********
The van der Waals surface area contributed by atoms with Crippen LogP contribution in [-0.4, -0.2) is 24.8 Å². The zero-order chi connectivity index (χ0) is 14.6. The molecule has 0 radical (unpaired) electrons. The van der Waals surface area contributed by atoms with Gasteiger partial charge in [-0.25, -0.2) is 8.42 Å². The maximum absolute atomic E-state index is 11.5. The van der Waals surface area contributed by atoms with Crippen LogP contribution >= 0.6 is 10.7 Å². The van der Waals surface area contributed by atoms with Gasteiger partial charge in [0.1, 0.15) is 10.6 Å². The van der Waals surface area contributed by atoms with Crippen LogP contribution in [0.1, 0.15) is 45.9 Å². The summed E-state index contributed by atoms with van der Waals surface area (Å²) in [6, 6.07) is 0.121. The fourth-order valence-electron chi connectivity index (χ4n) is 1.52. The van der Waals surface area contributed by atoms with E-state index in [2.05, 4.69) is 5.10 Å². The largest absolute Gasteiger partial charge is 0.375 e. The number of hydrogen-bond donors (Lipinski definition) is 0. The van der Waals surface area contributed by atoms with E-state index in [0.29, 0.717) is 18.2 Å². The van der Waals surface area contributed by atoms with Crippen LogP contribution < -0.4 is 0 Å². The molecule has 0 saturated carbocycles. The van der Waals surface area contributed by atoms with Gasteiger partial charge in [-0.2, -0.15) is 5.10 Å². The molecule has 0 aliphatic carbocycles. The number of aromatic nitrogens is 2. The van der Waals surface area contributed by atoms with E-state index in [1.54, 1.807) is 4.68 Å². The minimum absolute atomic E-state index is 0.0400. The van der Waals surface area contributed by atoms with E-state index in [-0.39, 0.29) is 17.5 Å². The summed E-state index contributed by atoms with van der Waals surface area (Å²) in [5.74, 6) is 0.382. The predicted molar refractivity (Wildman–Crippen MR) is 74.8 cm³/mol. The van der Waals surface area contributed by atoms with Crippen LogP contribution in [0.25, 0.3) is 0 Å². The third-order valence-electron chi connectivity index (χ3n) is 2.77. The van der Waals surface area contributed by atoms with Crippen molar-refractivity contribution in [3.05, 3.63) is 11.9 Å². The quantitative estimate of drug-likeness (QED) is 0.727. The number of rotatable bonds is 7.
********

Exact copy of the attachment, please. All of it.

The van der Waals surface area contributed by atoms with Crippen LogP contribution in [-0.4, -0.2) is 24.8 Å². The zero-order chi connectivity index (χ0) is 14.6. The molecule has 0 radical (unpaired) electrons. The van der Waals surface area contributed by atoms with Gasteiger partial charge in [-0.25, -0.2) is 8.42 Å². The maximum absolute atomic E-state index is 11.5. The van der Waals surface area contributed by atoms with Crippen LogP contribution >= 0.6 is 10.7 Å². The van der Waals surface area contributed by atoms with Gasteiger partial charge in [0.1, 0.15) is 10.6 Å². The van der Waals surface area contributed by atoms with Crippen LogP contribution in [0.1, 0.15) is 45.9 Å². The summed E-state index contributed by atoms with van der Waals surface area (Å²) in [6, 6.07) is 0.121. The fourth-order valence-electron chi connectivity index (χ4n) is 1.52. The van der Waals surface area contributed by atoms with E-state index in [2.05, 4.69) is 5.10 Å². The largest absolute Gasteiger partial charge is 0.375 e. The number of hydrogen-bond donors (Lipinski definition) is 0. The van der Waals surface area contributed by atoms with E-state index in [0.29, 0.717) is 18.2 Å². The van der Waals surface area contributed by atoms with Crippen LogP contribution < -0.4 is 0 Å². The molecule has 0 saturated carbocycles. The van der Waals surface area contributed by atoms with Gasteiger partial charge in [-0.2, -0.15) is 5.10 Å². The molecule has 0 aliphatic carbocycles. The number of aromatic nitrogens is 2. The van der Waals surface area contributed by atoms with E-state index in [1.54, 1.807) is 4.68 Å². The minimum absolute atomic E-state index is 0.0400. The van der Waals surface area contributed by atoms with E-state index in [-0.39, 0.29) is 17.5 Å². The summed E-state index contributed by atoms with van der Waals surface area (Å²) in [5.74, 6) is 0.382. The predicted molar refractivity (Wildman–Crippen MR) is 74.8 cm³/mol. The van der Waals surface area contributed by atoms with Crippen LogP contribution in [0.25, 0.3) is 0 Å². The third-order valence-electron chi connectivity index (χ3n) is 2.77. The van der Waals surface area contributed by atoms with Crippen molar-refractivity contribution in [3.05, 3.63) is 11.9 Å². The quantitative estimate of drug-likeness (QED) is 0.727. The number of rotatable bonds is 7.